CO2PE and similar research efforts do not aim to promote fewer automated machine tools. Instead, they aim to promote making automated machine tools as efficient (and safe) as possible. This strategy will spur economic growth, but won't prevent the increase of energy consumption in manufacturing. While energy efficiency improvements will be realized, Dahmus and Gutowski note that "efficiency improvements in auxiliary equipment may in fact lead to increases in the sales of auxiliary equipment." 
Manufacturing technology is a posterchild for the paradox of energy-efficiency.  The more efficient digital machines become, the more they replace older generations of machine tools and find new applications, and the larger their influence in total energy use will be. Likewise, improvements in energy-efficiency pave the way for ever larger and more powerful machines, as machine tools keep growing in size, speed and complexity. 
The Maker Revolution
Some CNC machine tools are now available in desktop sizes, with prices that bring them within reach of richer western customers. For example, you can now find a desktop CNC milling machine for less than € 5,000, and a desktop laser cutter for about € 12,000. Digital machine tools and non-conventional machine tools also appear in fab labs, makerspaces, and hackerspaces, where they are accessible to members.
The digital maker revolution may be just as unsustainable as the digital fabrication revolution in factories
There is quite some difference between desktop CNC machines and the CNC machines used in industry. A desktop CNC milling machine can only mill wood or aluminium, and a desktop laser cutter only cuts thin wood, plastics or cardboard. However, some fab labs and makerspaces have been introducing industry-scale machine tools lately, and the general expectation is that the possibilities of desktop manufacturing tools will improve quickly. Furthermore, there isn't a strict separation between the digital revolution inside and outside factories. Consumers can already send digital designs to "cloud manufacturers", which use industrial-scale digital machine tools to produce whatever you can design on your computer. 
A manually operated vertical milling machine. It has a control panel and a digital readout, but the operator is in control of all movements. Picture: lathes.co.uk
Some environmentalists have embraced digital machine tools. However, this consumer-driven digital maker revolution is just as unsustainable as the digital fabrication revolution in large factories. We've been able to produce everything locally for decades using hand-controlled machine tools. Digital tools only allow us to produce more and faster. And this happens, just as in industry, at the expense of higher energy consumption.
It's not only about the higher energy use of the machines. If consumers can use fast manufacturing machines, total material production will likely increase, similar to what is happening in factories. In his 2012 book Makers: The New Industrial Revolution, Chris Anderson writes that:
"The digital transformation of making stuff is doing more than simply making existing manufacturing more efficient. It's also extending manufacturing to a hugely expanded population of producers -- the existing manufactures plus a lot of regular folk who are becoming entrepreneurs. We will all just be a click away from getting factories to work for us. What do you want to make today?"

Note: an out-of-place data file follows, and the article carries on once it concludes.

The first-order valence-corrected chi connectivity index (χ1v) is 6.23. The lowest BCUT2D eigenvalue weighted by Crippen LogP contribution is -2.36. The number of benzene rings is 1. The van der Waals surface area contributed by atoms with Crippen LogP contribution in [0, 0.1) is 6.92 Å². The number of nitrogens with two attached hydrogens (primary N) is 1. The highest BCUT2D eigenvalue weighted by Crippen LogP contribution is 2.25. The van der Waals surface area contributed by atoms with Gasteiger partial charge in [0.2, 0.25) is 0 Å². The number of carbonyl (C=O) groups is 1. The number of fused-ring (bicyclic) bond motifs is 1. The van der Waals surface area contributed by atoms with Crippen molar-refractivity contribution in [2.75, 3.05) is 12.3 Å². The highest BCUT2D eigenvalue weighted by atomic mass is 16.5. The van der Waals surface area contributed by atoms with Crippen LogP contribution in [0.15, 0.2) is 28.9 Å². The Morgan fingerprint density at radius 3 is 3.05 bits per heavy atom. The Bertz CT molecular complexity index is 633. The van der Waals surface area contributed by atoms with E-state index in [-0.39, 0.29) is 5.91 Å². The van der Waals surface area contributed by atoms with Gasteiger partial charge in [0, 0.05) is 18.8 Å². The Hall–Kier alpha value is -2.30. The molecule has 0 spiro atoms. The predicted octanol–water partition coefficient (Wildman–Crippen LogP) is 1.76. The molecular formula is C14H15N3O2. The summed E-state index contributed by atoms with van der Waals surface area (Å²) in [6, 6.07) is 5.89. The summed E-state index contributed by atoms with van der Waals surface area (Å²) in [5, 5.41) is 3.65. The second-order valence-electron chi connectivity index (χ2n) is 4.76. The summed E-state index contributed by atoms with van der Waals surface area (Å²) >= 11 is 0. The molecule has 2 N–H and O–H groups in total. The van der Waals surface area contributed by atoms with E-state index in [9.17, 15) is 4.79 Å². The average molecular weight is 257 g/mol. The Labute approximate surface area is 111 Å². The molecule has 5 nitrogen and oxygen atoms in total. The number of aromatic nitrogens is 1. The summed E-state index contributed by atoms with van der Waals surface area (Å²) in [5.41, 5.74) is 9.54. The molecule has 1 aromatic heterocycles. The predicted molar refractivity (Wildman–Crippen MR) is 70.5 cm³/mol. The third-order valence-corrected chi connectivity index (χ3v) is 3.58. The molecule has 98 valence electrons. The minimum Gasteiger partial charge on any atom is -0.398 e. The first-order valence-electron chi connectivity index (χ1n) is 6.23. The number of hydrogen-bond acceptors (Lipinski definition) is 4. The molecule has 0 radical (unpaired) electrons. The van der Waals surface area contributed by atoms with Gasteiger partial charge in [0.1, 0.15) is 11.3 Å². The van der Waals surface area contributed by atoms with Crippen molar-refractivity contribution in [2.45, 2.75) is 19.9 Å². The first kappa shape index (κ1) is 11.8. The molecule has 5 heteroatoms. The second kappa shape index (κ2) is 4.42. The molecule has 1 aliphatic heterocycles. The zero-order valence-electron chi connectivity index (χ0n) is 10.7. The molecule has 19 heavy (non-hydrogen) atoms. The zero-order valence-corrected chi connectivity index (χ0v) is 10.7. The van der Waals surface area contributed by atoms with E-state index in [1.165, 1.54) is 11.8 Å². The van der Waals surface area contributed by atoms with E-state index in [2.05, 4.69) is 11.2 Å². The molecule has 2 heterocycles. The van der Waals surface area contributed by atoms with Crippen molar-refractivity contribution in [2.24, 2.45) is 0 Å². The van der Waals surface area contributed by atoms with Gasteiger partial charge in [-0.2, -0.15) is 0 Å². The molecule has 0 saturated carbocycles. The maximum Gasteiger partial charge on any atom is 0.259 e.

When billions of people are just a click away from getting factories to work for them, whether in the cloud or on their desktops, this does not bode well for sustainability. We'll create even more stuff, and each product will cost much more energy than if produced with conventional methods.
Kris De Decker (edited by Deva Lee)
- The monster footprint of digital technology
- How to make everything ourselves: open modular hardware
- Hand powered drilling tools and machines
- The bright future of solar thermal powered factories
- Pedal powered factories: the forgotten future of the stationary bicycle
- The short history of early pedal powered machines
- Wind powered factories: history and future of the industrial windmill
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 Other studies have confirmed these results for other types of CNC machine tools. For instance, a comparison of the specific energy consumption of six different grinding processes revealed that the energy required for the grinding process itself is just 10-20% of the energy of the entire grinding machine tool. [see 18, page 37]
 While the manual milling machine cuts steel at a rate of 0.35 cubic centimetres per second, the CNC milling machines from 1988 and 1998 achieve a material removal rate of 1.2 cubic centimetres per second, and the machine from 2000 obtains a rate of 4.7 cubic centimetres per second. Cited from note 13.
 TASK 5 Report - Technical Analysis BAT and BNAT, Energy-Using Product Group Analysis - Lot 5 Machine tools and related machinery, Fraunhofer Institute for Reliability and MicroIntegration, IZM Department Environmental and Reliability Engineering, August 2012.
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 Technological innovation, energy efficient design and the rebound effect (PDF), Horace Herring and Robin Roy, Technovation 27 (4), 2007
 This is very similar to what has happened with cars, where more efficient engines brought us more efficient small cars but also very power hungry SUV's, which would never have gotten so popular were it not for energy-efficient engines. Contrary to cars, which cannot get infinitely larger and faster because they have to adapt to road sizes and traffic laws, there is no upper limit when it comes to building larger and faster machine tools. Maybe all we need is a maximum speed limit for machine tools.
 Makers: The New Industrial Revolution, Chris Anderson, 2012.